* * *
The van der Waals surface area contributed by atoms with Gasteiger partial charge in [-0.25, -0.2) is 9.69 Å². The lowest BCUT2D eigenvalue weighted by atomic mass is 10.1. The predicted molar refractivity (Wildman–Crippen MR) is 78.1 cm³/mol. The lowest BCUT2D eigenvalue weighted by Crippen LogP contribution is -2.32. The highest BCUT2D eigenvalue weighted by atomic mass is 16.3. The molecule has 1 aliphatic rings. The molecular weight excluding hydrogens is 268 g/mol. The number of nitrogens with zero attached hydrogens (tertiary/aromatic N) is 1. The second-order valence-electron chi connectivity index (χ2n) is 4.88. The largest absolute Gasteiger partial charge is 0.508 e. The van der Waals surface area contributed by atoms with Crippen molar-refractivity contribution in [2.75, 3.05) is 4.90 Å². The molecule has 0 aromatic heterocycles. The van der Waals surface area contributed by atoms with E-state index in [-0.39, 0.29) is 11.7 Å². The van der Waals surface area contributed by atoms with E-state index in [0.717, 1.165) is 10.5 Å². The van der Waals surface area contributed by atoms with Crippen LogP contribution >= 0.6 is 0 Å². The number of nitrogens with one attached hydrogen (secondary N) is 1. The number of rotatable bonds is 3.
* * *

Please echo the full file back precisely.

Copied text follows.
The van der Waals surface area contributed by atoms with Gasteiger partial charge in [-0.25, -0.2) is 9.69 Å². The lowest BCUT2D eigenvalue weighted by atomic mass is 10.1. The predicted molar refractivity (Wildman–Crippen MR) is 78.1 cm³/mol. The lowest BCUT2D eigenvalue weighted by Crippen LogP contribution is -2.32. The highest BCUT2D eigenvalue weighted by atomic mass is 16.3. The molecule has 1 aliphatic rings. The molecular weight excluding hydrogens is 268 g/mol. The number of nitrogens with zero attached hydrogens (tertiary/aromatic N) is 1. The second-order valence-electron chi connectivity index (χ2n) is 4.88. The largest absolute Gasteiger partial charge is 0.508 e. The van der Waals surface area contributed by atoms with Crippen molar-refractivity contribution in [2.75, 3.05) is 4.90 Å². The molecule has 0 aromatic heterocycles. The van der Waals surface area contributed by atoms with E-state index in [-0.39, 0.29) is 11.7 Å². The van der Waals surface area contributed by atoms with E-state index in [0.717, 1.165) is 10.5 Å². The van der Waals surface area contributed by atoms with Crippen LogP contribution >= 0.6 is 0 Å². The number of nitrogens with one attached hydrogen (secondary N) is 1. The number of rotatable bonds is 3.